Honda CRF230L DR Riding Impression - Dirt Rider Magazine

It was only logical, and since this bike has been available in Japan for over a year now, the CRF230L is now here in the United States. Are there lines at the dealers waiting to see this bike? No. Is it breaking new technological ground? No. Is it filling a hole in the Honda lineup? Yes.And the fact that the two biggest players-Honda and Yamaha-jumped into this market suggests that there's a need for an entry-level or family-oriented small-displacement, street-legal, dual-purpose machine.What Honda did was take the Brazilian-made CRF230F, tweak it to meet a bunch of regulations and standards (which required the bike to be built in Japan) in getting it to be street-legal here in the U.S. For all intents and purposes, it's a CRF230F with a steel gas tank, turn signals, softer suspension, less-aggressive tires, lights and a motor that'll run for a long time wide-open, as Honda has some unique and stringent durability standards for bikes getting licensed. That makes it an "L." For 90 percent of the time you're riding the bike it's just a simple CRF230, no matter how you slice it.Put it up against the hard-core Dirt Rider testing criteria, we, as the gnarly experts we think we are, should scoff at a bike for the littlest of talent. But truthfully, this bike is the launch pad for getting riders into the bigger and badder off-road mounts or even more serious dual-sport bikes like KTM EXCs. It's a bike that a first-time rider can grasp the controls of-not be intimidated by-and ride for a good time. They also won't be limited to the dirt, as this bike can scoot along on the street as good as most subcompact cars. It gets great fuel economy and is so quiet you could easily ride it in your backyard and no one would know or care.But here it is: The electric-start bike is cold-blooded lean and likes the choke to be on for a while. Then it runs with a very linear power spread that won't impress or surprise anyone. It basically goes. And it goes well enough to make riding fun. The surprising thing about the motor is that with a constant-velocity (CV) carb you can be as wacky and malicious as you'd like with the throttle and the bike could care less. It doesn't flutter, sputter or cough, and it seems to care very little about which gear the bike is in. The engine has decent torque and will plug along letting the CV carb worry about getting the mixture right. Top speed? We estimate it to be in the high 70s if the conditions are right.The bike shifts fine and has a great spread, but more serious dirt riders would easily benefit from a larger rear sprocket to tighten the gaps and make first gear a crawler.The chassis feels long and low with a seat height over 31 inches. This keeps it close to the ground. Although the bike has a weighty feel when pushing it around, it isn't an issue when riding. It turns into an extremely stable and planted ride that will have any nervous novice smiling quickly. The suspension goes up and down easily. But if you jump the bike higher than 16 inches, even with a perfect 10-point landing, it will bottom. It takes the ripples out of the ground but once those ripples turn into bumps, be careful. But then again, you'll learn to go around the big ones; good training for the future. And for the kids who jump, just say no!With the 230L, Honda has built a great bike for the bumper of the motor home, the say-no-to-scooter college students scooting around campus or the teens looking for the first set of wheels, specifically two of them. There's even an optional rear rack! I know a lot of older guys, gnarly trail riders who have evolved to CRF230Fs then struggled to get license plates for them; this L solves that riddle. There's obviously a demand for bikes like this, and Honda knows it. For entry-level buyers, we'll see you in two years when you take the next step to the X.Specifications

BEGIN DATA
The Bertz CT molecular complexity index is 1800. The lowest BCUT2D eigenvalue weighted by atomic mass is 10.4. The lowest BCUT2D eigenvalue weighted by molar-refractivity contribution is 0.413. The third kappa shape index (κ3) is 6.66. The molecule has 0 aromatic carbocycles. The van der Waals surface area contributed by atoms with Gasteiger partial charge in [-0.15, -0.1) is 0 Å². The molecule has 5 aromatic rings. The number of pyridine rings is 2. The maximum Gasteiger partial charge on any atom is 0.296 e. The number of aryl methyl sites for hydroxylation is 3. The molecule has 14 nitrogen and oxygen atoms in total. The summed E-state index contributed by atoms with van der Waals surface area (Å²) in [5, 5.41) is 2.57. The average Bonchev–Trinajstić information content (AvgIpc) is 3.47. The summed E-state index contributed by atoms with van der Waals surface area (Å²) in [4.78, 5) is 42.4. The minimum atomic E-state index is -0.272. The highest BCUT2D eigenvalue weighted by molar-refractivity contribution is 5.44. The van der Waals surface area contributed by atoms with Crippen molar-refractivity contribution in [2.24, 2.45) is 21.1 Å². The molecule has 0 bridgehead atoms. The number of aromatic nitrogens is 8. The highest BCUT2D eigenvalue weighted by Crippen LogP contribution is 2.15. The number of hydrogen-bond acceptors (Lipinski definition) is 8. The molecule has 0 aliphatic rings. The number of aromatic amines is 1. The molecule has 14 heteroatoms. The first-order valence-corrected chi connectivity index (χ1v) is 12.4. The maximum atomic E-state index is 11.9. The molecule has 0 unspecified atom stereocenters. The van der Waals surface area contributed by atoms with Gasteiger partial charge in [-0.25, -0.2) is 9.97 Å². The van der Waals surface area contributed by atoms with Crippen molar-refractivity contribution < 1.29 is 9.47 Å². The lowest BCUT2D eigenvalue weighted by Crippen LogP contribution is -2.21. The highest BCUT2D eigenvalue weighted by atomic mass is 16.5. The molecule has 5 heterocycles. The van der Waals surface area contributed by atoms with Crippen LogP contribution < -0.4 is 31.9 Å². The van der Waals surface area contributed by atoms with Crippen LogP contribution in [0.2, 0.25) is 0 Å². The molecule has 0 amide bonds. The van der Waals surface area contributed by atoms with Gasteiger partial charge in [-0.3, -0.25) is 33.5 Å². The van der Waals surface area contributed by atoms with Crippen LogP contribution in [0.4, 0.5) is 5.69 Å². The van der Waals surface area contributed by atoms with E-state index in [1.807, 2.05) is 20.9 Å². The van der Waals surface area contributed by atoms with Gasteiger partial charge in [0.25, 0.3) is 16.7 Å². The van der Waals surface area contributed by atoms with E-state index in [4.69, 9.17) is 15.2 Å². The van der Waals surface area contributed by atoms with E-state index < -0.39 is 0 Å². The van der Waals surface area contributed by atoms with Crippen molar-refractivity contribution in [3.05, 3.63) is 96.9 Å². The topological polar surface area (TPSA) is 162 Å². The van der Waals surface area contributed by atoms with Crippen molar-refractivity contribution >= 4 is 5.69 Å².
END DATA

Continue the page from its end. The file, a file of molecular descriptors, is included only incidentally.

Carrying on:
MSRP: $4499
Seat height: 31.9 in.
Claimed curb weight (all standard equipment, required fuels and full tank): 267 lbWhat's Hot!
Smooth delivery with torque
It has the six-speed
Mirrors all but eliminate gooney goggle strap syndromeWhat's Not!
Suspension is springy and soft
Tires suffer in aggressive dirt riding
Mirrors hate trees